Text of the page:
Cell Division

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  • Cell Division
    • Mitosis
      • Interphase- during the longest stage of mitosis, the cell's DNA and organelles are copied, so that there is enough content for two cells to be produced.
      • Prophase- in this stage, the chromosomes condense into two short strands called chromatids (chromatids are genetically identical chromosomes joined at the centromere region). The cell's centrioles start to form the spindle at opposite 'poles' of the cell.
      • Metaphase- spindle fibres form between the poles and join at the equator (the widest part of the spindle). The nuclear envelope breaks down, and the centromeres of the chromatids attach to spindle fibres at the equator.
      • Anaphase- spindle fibres begin to shorten, pulling the chromatids apart in opposite directions. One chromatid goes to each pole. Anaphase ends when the chromatids reach the poles and the spindle breaks down.
      • Telophase- the nuclear envelope reforms around each pole and the chromosomes unravel, so that the genetic information is sorted into separate nuclei.
      • Cytokinesis- this is the actual splitting of the cells, when the cell membrane constricts as protein filaments on the outside of the cell contract until the cell is divided.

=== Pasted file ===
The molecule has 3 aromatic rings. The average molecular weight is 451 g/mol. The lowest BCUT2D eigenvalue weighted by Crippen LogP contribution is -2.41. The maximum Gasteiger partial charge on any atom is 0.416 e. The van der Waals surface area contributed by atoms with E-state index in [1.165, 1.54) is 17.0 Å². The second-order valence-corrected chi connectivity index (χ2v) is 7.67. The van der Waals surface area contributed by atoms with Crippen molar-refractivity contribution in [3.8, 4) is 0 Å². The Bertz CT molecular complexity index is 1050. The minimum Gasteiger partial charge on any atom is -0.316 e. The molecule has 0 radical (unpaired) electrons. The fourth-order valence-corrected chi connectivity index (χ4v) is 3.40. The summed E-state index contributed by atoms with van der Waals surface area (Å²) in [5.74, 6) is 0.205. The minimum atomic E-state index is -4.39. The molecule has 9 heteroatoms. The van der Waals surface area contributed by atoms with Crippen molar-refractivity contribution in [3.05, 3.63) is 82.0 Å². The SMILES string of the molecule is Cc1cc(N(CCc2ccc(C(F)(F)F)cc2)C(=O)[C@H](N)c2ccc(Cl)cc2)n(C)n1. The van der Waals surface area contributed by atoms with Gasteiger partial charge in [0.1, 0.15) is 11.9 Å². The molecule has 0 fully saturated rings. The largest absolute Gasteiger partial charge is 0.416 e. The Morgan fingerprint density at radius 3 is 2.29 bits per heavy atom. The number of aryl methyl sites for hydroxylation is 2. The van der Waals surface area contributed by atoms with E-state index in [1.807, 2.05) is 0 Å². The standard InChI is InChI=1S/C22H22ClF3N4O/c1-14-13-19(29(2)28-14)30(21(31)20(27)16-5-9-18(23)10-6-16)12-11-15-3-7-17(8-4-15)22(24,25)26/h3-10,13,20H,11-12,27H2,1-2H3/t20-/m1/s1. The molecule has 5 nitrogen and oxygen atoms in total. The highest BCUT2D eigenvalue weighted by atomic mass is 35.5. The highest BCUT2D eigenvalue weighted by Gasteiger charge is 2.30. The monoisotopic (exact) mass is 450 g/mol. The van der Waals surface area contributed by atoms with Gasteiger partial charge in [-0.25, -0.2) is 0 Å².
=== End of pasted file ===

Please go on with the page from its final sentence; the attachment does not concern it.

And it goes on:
• Stem Cells
      • Totipotent- these are cells with the potential to develop into any type of cell (they can become a total organism).
        • Stage in human development-after 3 complete cel cycles the zygote contains 8 identical totipotent cells. Because of their totipotency, they can bceome identical twins, triplets etc.
      • Pluripotent- these cells can become most, but not all, cell types.
        • Stage in human development- 5 days after conception, a blastocyst has formed. The outer layer will go on to become the placenta, and the inner cells (50 cells) form the embryos tissues. These cells are pluripotent embryonic cells.
      • Stem Cells in Medicine
        • Potential uses- stem cells are undifferentiated, so if they were encouraged to grow into a specific type of cel tissue, you could grow new organs. This would reduce the need for organ donors and could save lives.
        • Technique- pluripotent embryonic stem cells are removed from 'spare' embryos from fertility clinics (women are given drugs to stimulate over-ovulation, so many of the eggs produced aren't needed).
          • These stem cells are isolated and grown in a culture with the hope that they can produce new organs.
        • Problems- organs can be rejected by the body because it is a foreign object. Normal methods like tissue typing and immuno-suppressant drugs can be used. A new method has been found; therapeutic cloning- a dilpoid cell is removed from the patient, fused with an ovum with it's nucleus removed and then grown in a culture. This zygote would be geneticall identical to the patient, so the rejection risk is much lower.
        • Ethical implications- as embryos are potentially human beings, some people believe that taking the stem cells and 'killing' the embryo is wrong. Adult stem cells can be used for research, but scientists believe they could learn more from thee embryonic stem cells.


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